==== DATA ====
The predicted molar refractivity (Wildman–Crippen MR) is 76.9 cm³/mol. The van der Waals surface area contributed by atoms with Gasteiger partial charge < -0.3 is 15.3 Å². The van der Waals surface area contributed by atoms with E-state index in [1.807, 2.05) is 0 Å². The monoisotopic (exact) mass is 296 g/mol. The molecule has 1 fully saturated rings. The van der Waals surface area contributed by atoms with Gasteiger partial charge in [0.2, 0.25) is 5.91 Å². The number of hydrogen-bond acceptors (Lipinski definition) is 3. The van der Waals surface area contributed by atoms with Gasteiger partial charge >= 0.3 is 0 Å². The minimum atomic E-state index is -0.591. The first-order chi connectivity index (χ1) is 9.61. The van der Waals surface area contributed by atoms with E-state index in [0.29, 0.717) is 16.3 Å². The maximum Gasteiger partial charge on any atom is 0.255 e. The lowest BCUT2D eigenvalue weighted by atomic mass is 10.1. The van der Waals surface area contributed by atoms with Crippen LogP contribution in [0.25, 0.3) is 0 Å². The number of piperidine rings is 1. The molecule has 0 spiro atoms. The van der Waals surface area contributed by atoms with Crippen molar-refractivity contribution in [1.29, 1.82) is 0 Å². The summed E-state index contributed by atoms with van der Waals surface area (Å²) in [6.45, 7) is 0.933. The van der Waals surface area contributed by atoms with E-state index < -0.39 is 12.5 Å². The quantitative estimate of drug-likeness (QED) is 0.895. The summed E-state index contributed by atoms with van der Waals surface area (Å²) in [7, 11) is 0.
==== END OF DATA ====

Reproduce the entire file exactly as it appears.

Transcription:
The predicted molar refractivity (Wildman–Crippen MR) is 76.9 cm³/mol. The van der Waals surface area contributed by atoms with Gasteiger partial charge < -0.3 is 15.3 Å². The van der Waals surface area contributed by atoms with E-state index in [1.807, 2.05) is 0 Å². The monoisotopic (exact) mass is 296 g/mol. The molecule has 1 fully saturated rings. The van der Waals surface area contributed by atoms with Gasteiger partial charge in [0.2, 0.25) is 5.91 Å². The number of hydrogen-bond acceptors (Lipinski definition) is 3. The van der Waals surface area contributed by atoms with Gasteiger partial charge >= 0.3 is 0 Å². The minimum atomic E-state index is -0.591. The first-order chi connectivity index (χ1) is 9.61. The van der Waals surface area contributed by atoms with E-state index in [0.29, 0.717) is 16.3 Å². The maximum Gasteiger partial charge on any atom is 0.255 e. The lowest BCUT2D eigenvalue weighted by atomic mass is 10.1. The van der Waals surface area contributed by atoms with Crippen LogP contribution in [0.25, 0.3) is 0 Å². The number of piperidine rings is 1. The molecule has 0 spiro atoms. The van der Waals surface area contributed by atoms with Crippen molar-refractivity contribution in [1.29, 1.82) is 0 Å². The summed E-state index contributed by atoms with van der Waals surface area (Å²) in [6.45, 7) is 0.933. The van der Waals surface area contributed by atoms with E-state index < -0.39 is 12.5 Å². The quantitative estimate of drug-likeness (QED) is 0.895. The summed E-state index contributed by atoms with van der Waals surface area (Å²) in [7, 11) is 0.